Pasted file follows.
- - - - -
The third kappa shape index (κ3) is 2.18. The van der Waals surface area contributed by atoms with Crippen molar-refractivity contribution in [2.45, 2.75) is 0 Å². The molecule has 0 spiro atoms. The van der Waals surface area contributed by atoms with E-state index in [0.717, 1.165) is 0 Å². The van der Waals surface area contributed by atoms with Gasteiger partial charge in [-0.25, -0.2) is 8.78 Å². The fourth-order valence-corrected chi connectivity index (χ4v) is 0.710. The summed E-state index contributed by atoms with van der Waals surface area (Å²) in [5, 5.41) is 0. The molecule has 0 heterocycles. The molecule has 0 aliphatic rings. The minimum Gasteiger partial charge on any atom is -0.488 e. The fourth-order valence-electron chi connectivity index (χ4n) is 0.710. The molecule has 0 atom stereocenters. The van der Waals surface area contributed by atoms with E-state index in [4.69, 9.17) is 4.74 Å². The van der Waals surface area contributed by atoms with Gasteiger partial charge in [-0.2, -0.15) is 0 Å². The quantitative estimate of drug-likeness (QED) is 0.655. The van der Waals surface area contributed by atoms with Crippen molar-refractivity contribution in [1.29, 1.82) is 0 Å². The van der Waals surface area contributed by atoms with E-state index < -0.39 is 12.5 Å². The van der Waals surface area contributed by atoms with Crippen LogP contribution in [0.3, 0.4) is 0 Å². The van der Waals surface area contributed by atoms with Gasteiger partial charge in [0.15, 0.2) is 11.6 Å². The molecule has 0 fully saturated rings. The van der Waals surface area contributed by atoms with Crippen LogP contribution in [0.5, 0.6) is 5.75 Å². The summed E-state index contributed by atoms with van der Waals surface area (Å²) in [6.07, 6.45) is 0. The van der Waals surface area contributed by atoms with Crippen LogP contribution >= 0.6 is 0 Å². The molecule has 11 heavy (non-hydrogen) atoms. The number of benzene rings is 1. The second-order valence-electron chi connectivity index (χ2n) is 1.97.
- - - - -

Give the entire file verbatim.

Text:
The third kappa shape index (κ3) is 2.18. The van der Waals surface area contributed by atoms with Crippen molar-refractivity contribution in [2.45, 2.75) is 0 Å². The molecule has 0 spiro atoms. The van der Waals surface area contributed by atoms with E-state index in [0.717, 1.165) is 0 Å². The van der Waals surface area contributed by atoms with Gasteiger partial charge in [-0.25, -0.2) is 8.78 Å². The fourth-order valence-corrected chi connectivity index (χ4v) is 0.710. The summed E-state index contributed by atoms with van der Waals surface area (Å²) in [5, 5.41) is 0. The molecule has 0 heterocycles. The molecule has 0 aliphatic rings. The minimum Gasteiger partial charge on any atom is -0.488 e. The fourth-order valence-electron chi connectivity index (χ4n) is 0.710. The molecule has 0 atom stereocenters. The van der Waals surface area contributed by atoms with E-state index in [4.69, 9.17) is 4.74 Å². The van der Waals surface area contributed by atoms with Gasteiger partial charge in [-0.2, -0.15) is 0 Å². The quantitative estimate of drug-likeness (QED) is 0.655. The van der Waals surface area contributed by atoms with Crippen molar-refractivity contribution in [1.29, 1.82) is 0 Å². The van der Waals surface area contributed by atoms with E-state index < -0.39 is 12.5 Å². The van der Waals surface area contributed by atoms with Crippen LogP contribution in [0.3, 0.4) is 0 Å². The van der Waals surface area contributed by atoms with Gasteiger partial charge in [0.15, 0.2) is 11.6 Å². The molecule has 0 fully saturated rings. The van der Waals surface area contributed by atoms with Crippen LogP contribution in [0.5, 0.6) is 5.75 Å². The summed E-state index contributed by atoms with van der Waals surface area (Å²) in [6.07, 6.45) is 0. The van der Waals surface area contributed by atoms with Crippen LogP contribution >= 0.6 is 0 Å². The molecule has 11 heavy (non-hydrogen) atoms. The number of benzene rings is 1. The second-order valence-electron chi connectivity index (χ2n) is 1.97.